Everything you need to know about: Pugs

Written by Napo HQ
Reviewed by Dr Louisa Lane
26th May 2022
8 mins read
The Pug was once a cheeky canine companion of Chinese emperors that’s now a popular pet. Sadly, due to some inappropriate and irresponsible breeding in pursuit of a specific look, this breed’s distinctive brachycephalic shape has led to the majority of them succumbing to a plethora of serious health conditions.

Key Stats

25 to 33cm
6 to 8kg
Small (Toy)
10 to 15 years
40 to 60 mins
Mischievous, lively, loving

Breed History

Pugs are an ancient breed of dog from China, where they were bred to be lapdogs and companions for the Chinese imperial family.
During the Renaissance, the Pug became the dog of choice for aristocrats throughout Europe.
Recently, Pugs have surged in popularity again, but they look much different to how the breed was even just a century ago. Modern Pugs have much flatter faces and shorter legs.


Pugs are a brachycephalic dog breed with very flat faces and short skulls.
Their head is proportionally large for their bodies, highly domed, with V-shaped “button” ears.
A Pug’s body is often square shaped and stout, with short sleek fur, and a double curl tail.

What colours are Pugs?

Pugs don’t come in many colours, in fact there are only four recognised within
the breed standard
. These Pug colours are:
  • Black
  • Fawn with black mask
  • Apricot with black mask
  • Silver with black mask
Other colours outside of the breed standard do exist.


Pugs are another example of a little dog with a big personality. The typical Pug temperament is lively and playful, with a cheeky or mischievous streak.
Because they were bred to be companions, the Pug's temperament tends to be affectionate and sociable, and they get on well with people of all ages as well as other animals.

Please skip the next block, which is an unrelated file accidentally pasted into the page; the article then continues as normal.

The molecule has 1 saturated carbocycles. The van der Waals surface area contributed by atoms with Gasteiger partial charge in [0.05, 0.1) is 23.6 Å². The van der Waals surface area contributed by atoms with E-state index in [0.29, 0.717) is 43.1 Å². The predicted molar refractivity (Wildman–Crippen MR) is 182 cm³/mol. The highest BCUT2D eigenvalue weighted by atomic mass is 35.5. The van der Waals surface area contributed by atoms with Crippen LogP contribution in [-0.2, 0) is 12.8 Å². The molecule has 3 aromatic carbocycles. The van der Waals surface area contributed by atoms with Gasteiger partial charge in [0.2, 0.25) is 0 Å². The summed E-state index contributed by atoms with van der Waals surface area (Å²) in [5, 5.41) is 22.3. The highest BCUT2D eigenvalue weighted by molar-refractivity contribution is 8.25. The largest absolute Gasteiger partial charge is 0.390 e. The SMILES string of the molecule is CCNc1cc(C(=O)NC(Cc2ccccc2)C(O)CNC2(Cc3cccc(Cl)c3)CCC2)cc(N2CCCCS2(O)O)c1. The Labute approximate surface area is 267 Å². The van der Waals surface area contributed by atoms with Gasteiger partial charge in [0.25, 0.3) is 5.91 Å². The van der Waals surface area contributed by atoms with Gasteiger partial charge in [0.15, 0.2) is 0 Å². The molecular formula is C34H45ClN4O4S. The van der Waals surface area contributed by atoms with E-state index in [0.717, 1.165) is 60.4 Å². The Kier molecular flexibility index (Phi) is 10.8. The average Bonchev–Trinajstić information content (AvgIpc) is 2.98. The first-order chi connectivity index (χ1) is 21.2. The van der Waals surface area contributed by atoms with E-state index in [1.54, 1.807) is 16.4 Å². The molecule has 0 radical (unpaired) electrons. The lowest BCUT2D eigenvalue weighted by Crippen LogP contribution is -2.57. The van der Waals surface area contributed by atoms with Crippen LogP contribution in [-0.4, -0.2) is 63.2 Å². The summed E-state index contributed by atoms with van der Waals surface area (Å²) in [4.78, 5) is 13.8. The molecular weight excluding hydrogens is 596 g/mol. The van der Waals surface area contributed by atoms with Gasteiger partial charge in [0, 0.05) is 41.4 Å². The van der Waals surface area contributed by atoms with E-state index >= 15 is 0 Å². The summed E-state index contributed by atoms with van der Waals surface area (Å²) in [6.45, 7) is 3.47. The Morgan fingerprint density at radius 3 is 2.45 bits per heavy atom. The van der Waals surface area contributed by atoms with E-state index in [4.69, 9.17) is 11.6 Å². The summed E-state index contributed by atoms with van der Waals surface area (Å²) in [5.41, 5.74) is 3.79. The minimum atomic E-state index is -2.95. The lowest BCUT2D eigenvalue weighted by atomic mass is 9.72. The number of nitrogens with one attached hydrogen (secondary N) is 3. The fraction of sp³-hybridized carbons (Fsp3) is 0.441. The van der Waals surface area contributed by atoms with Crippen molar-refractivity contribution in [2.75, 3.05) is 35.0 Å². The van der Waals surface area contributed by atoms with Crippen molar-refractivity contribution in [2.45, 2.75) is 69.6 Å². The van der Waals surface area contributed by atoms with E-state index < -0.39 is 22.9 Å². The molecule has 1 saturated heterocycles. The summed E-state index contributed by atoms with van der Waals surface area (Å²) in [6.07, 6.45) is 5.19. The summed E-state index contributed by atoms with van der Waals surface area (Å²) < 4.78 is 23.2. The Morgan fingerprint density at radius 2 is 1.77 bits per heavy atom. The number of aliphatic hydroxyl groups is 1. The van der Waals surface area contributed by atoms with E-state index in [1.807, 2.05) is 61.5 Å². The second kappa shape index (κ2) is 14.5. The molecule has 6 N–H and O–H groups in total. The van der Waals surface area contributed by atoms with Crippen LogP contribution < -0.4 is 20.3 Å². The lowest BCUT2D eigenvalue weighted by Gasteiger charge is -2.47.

Sadly the breed has often been described as “lazy”, but this is a misconception.
A dog’s laziness, as well as noisy breathing and snoring, is usually a sign of brachycephalic obstructive airway syndrome (BOAS). BOAS makes breathing difficult and exercise intolerable, turning a cheerful and active Pug into a sad, slovenly pooch.

How much exercise do Pugs need?

Pugs should have 40 to 60 minutes of exercise per day, ideally split into two smaller walks.
Care must be taken when exercising a Pug, especially in warm or hot weather, because their brachycephalic shape can easily lead to overheating.
Pugs are much more susceptible to heat than other breeds and have been known to suddenly collapse (and even die) when exercised in warm weather or if left for a very short period in a warm car.
However, daily exercise is vital to help keep your Pug healthy and to prevent

How to groom a Pug

Pugs have minimal grooming needs thanks to their short, sleek coats. They only need a quick brush every now and again, maybe once a week or so, to get rid of any dust or dirt on their fur.
However Pugs are relatively heavy shedders, so you might want to brush your dog more regularly to help get rid of any loose hair.
Your Pug might need occasional baths (every 2-3 months). Having said that, Pugs tend to develop skin sensitivities and allergies, so they might need more regular baths with a medicated shampoo as directed by your vet.
You might also be advised by your vet to wipe your Pug’s wrinkles and folds of skin every few days. This is to prevent bacteria from overgrowing within their wrinkles which can lead to nasty infections called skin fold dermatitis. Their ears will need similar cleaning to help prevent infection.
Ideally, you should trim your Pug’s claws every month to prevent them from overgrowing. Pugs generally dislike having their claws trimmed, so it’s really important that you start doing this from puppyhood as part of their socialisation period to build up a happy and confident nail clipping association that’s much less stressful for you and the dog.
Like any dog, you should also take your Pug to the vet for routine dental checks and
professional teeth cleaning
, as well as brushing their teeth at home every day to prevent dental disease.

Common Pug health problems

All dogs can be prone to certain medical conditions. Unfortunately, the Pug's distinctive brachycephalic shape predisposes them to a number of health complaints.
When looking for a Pug puppy, keep an eye out for
good breeders
who have thoroughly health tested both parent dogs.
To find out more about the health problems linked to brachycephalic breeds, like the Pug, and what owners can do to ensure the future health of these breeds listen to